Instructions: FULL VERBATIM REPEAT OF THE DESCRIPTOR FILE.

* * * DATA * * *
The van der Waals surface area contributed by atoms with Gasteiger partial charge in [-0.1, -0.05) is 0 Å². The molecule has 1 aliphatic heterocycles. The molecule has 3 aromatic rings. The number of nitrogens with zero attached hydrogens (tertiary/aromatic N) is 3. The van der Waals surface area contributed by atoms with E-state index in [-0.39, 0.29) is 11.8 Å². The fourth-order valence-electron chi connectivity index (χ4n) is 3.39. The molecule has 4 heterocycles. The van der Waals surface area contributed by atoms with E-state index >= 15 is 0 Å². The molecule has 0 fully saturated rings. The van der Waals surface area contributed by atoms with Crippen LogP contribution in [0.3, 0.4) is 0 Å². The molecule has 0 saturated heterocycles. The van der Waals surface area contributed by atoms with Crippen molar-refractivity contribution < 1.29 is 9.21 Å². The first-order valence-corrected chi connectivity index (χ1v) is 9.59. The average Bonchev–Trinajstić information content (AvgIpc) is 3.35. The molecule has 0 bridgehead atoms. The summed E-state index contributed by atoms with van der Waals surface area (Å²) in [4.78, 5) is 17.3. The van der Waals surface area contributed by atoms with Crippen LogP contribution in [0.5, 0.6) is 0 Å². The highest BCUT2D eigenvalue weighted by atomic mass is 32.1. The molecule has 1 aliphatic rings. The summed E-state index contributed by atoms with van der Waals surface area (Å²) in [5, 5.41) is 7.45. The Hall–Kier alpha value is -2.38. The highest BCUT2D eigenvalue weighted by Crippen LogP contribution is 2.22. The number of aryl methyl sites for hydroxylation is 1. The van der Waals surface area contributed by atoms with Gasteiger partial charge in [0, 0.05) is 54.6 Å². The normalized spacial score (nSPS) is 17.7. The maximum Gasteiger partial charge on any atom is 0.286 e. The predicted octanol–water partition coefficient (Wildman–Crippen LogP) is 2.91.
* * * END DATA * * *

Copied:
The van der Waals surface area contributed by atoms with Gasteiger partial charge in [-0.1, -0.05) is 0 Å². The molecule has 1 aliphatic heterocycles. The molecule has 3 aromatic rings. The number of nitrogens with zero attached hydrogens (tertiary/aromatic N) is 3. The van der Waals surface area contributed by atoms with E-state index in [-0.39, 0.29) is 11.8 Å². The fourth-order valence-electron chi connectivity index (χ4n) is 3.39. The molecule has 4 heterocycles. The van der Waals surface area contributed by atoms with E-state index >= 15 is 0 Å². The molecule has 0 fully saturated rings. The van der Waals surface area contributed by atoms with Crippen LogP contribution in [0.3, 0.4) is 0 Å². The molecule has 0 saturated heterocycles. The van der Waals surface area contributed by atoms with Crippen molar-refractivity contribution < 1.29 is 9.21 Å². The first-order valence-corrected chi connectivity index (χ1v) is 9.59. The average Bonchev–Trinajstić information content (AvgIpc) is 3.35. The molecule has 0 bridgehead atoms. The summed E-state index contributed by atoms with van der Waals surface area (Å²) in [4.78, 5) is 17.3. The van der Waals surface area contributed by atoms with Crippen LogP contribution in [0.5, 0.6) is 0 Å². The highest BCUT2D eigenvalue weighted by atomic mass is 32.1. The molecule has 1 aliphatic rings. The summed E-state index contributed by atoms with van der Waals surface area (Å²) in [5, 5.41) is 7.45. The Hall–Kier alpha value is -2.38. The highest BCUT2D eigenvalue weighted by Crippen LogP contribution is 2.22. The number of aryl methyl sites for hydroxylation is 1. The van der Waals surface area contributed by atoms with Gasteiger partial charge in [0, 0.05) is 54.6 Å². The normalized spacial score (nSPS) is 17.7. The maximum Gasteiger partial charge on any atom is 0.286 e. The predicted octanol–water partition coefficient (Wildman–Crippen LogP) is 2.91.